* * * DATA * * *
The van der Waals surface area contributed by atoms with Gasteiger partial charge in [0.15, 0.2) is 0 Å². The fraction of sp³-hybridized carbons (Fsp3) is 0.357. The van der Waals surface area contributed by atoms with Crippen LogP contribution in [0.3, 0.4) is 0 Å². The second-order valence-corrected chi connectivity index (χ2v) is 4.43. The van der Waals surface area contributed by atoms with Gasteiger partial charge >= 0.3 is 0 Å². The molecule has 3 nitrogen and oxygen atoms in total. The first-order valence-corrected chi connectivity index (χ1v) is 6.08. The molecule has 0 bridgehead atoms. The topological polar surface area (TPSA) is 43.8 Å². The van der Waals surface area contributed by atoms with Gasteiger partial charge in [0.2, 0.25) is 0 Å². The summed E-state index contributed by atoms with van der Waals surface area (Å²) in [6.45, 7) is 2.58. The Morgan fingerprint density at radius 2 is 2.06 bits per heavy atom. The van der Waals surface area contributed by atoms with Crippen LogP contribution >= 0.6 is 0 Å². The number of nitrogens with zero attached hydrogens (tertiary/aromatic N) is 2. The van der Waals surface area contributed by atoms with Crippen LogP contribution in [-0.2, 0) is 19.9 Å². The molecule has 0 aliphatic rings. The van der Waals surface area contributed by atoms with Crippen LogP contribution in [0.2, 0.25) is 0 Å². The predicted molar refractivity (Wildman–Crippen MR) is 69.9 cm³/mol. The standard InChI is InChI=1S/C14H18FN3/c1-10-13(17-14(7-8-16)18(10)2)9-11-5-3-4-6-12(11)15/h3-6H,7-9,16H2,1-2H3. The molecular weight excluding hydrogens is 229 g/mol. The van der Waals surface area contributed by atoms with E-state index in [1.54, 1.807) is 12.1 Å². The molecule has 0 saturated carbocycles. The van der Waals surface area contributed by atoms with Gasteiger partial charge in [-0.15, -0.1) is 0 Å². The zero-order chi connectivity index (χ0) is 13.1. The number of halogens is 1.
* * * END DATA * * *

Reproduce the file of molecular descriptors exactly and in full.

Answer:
The van der Waals surface area contributed by atoms with Gasteiger partial charge in [0.15, 0.2) is 0 Å². The fraction of sp³-hybridized carbons (Fsp3) is 0.357. The van der Waals surface area contributed by atoms with Crippen LogP contribution in [0.3, 0.4) is 0 Å². The second-order valence-corrected chi connectivity index (χ2v) is 4.43. The van der Waals surface area contributed by atoms with Gasteiger partial charge >= 0.3 is 0 Å². The molecule has 3 nitrogen and oxygen atoms in total. The first-order valence-corrected chi connectivity index (χ1v) is 6.08. The molecule has 0 bridgehead atoms. The topological polar surface area (TPSA) is 43.8 Å². The van der Waals surface area contributed by atoms with Gasteiger partial charge in [0.2, 0.25) is 0 Å². The summed E-state index contributed by atoms with van der Waals surface area (Å²) in [6.45, 7) is 2.58. The Morgan fingerprint density at radius 2 is 2.06 bits per heavy atom. The van der Waals surface area contributed by atoms with Crippen LogP contribution >= 0.6 is 0 Å². The number of nitrogens with zero attached hydrogens (tertiary/aromatic N) is 2. The van der Waals surface area contributed by atoms with Crippen LogP contribution in [-0.2, 0) is 19.9 Å². The molecule has 0 aliphatic rings. The van der Waals surface area contributed by atoms with Crippen LogP contribution in [0.2, 0.25) is 0 Å². The predicted molar refractivity (Wildman–Crippen MR) is 69.9 cm³/mol. The standard InChI is InChI=1S/C14H18FN3/c1-10-13(17-14(7-8-16)18(10)2)9-11-5-3-4-6-12(11)15/h3-6H,7-9,16H2,1-2H3. The molecular weight excluding hydrogens is 229 g/mol. The van der Waals surface area contributed by atoms with E-state index in [1.54, 1.807) is 12.1 Å². The molecule has 0 saturated carbocycles. The van der Waals surface area contributed by atoms with Gasteiger partial charge in [-0.15, -0.1) is 0 Å². The zero-order chi connectivity index (χ0) is 13.1. The number of halogens is 1.